ATeMM is as far from your grandfather’s trailer as a smartphone differs from the 1950s telephone. It provides many services for mobility, energy supply, or system integration on vehicles, but its most important contribution is adding flexibility, agility, and resilience to military forces in the field, where they can improvise and use it on their missions as a useful multitool.
The Israeli UAV maker Aeronautics is introducing its Orbiter 4 Small Tactical Unmanned Aerial System (STUAS) modified into a Vertical Takeoff and Landing (VTOL) platform. The VTOL system comprises a kit that can be added to any Orbiter 4, enabling users to operate the drones without ground support (pneumatic launcher, parachute, and airbags). The VTOL kit includes four electrically driven rotors mounted on booms attached under the wings, which also have batteries to drive those rotors. The new attachment enables users to launch and retrieve the Orbiter 4 with a full payload from any flat surface. The kit can be used with any Orbiter 4, including operational aircraft that would need minor adjustments to the wing.
The VTOL kit offers users maximum flexibility for all-terrain mission operation, as it allows users to use the launcher and parachute + airbag to maximize mission endurance of +24 hours or opt to use the VTOL kit to deploy the drone from confined spaces, alas with a shorter mission endurance (over 10 hours).
“One of the most important needs in the modern battlefield is the ability to operate systems flexibly, depending on changing conditions,” says Matan Perry, Chief Marketing Officer and VP of Sales at Aeronautics. “In response to this need, we have developed the Orbiter 4 VTOL kit. Our goal was to keep the superior advantages of the Orbiter 4 as the most advanced UAS in its segment while adding extra flexibility and more autonomy to field personnel.”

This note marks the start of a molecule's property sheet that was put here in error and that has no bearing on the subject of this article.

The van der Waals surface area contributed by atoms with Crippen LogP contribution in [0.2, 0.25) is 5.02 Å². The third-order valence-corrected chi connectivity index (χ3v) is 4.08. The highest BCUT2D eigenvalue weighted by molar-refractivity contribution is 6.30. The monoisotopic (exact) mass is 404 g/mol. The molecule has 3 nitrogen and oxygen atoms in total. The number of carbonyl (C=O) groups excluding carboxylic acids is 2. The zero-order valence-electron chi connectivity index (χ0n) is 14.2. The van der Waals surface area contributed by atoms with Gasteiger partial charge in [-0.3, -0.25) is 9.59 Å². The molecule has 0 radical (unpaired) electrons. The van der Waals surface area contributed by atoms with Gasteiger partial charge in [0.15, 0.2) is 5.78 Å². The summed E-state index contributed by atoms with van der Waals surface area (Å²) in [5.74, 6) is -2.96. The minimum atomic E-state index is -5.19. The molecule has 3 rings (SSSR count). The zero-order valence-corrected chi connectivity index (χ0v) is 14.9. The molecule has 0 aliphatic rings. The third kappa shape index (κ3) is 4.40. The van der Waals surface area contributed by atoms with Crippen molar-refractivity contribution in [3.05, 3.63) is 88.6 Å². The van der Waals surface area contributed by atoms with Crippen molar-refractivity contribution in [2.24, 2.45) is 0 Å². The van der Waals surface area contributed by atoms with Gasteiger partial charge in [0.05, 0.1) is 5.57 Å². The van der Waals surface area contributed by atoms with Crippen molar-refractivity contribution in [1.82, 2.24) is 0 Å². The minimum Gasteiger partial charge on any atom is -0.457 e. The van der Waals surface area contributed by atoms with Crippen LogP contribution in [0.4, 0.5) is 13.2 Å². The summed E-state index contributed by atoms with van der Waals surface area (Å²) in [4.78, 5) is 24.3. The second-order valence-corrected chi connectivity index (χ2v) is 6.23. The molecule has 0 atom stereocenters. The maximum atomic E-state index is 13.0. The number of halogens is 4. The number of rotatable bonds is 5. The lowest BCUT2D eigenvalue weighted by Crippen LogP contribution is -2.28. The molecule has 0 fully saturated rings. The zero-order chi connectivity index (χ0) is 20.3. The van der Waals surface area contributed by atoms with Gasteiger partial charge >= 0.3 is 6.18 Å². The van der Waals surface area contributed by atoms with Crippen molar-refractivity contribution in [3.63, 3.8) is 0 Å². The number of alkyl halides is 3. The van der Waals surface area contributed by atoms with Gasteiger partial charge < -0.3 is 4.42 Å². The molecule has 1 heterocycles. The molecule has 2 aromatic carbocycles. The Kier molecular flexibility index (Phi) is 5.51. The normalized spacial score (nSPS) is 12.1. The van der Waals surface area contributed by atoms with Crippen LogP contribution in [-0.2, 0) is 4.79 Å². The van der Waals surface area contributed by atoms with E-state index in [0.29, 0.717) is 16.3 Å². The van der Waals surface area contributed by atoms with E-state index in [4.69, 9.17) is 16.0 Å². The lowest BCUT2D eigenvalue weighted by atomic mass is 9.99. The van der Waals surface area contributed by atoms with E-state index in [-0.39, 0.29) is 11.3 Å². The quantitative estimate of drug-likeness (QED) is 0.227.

Unlike the larger tactical UAS that depend on runways and a substantial logistical footprint, the Orbiter 4 STUAS is designed to deploy from forward, austere locations without using runways for takeoff and landing. These drones are designed to operate missions spanning day and night (24 hours), using multiple payloads that include electro-optical, radar, and electronic surveillance. Dominating the battlespace with UAS is part of the new ThunderStorm concept developed by RAFAEL and Aeronautics. Not much is publicly known about this pioneering concept.
According to RAFAEL, it comprises a network of aerial and ground-based system-of-systems with state-of-the-art Autonomous Mission Management capabilities that ensure battlefield superiority. According to some sources, new and advanced sensors providing persistent surveillance are central to the system. Rafael has recently demonstrated the MICROLITE, an electro-optical scanning payload optimized to fit the Orbiter 4 specifications.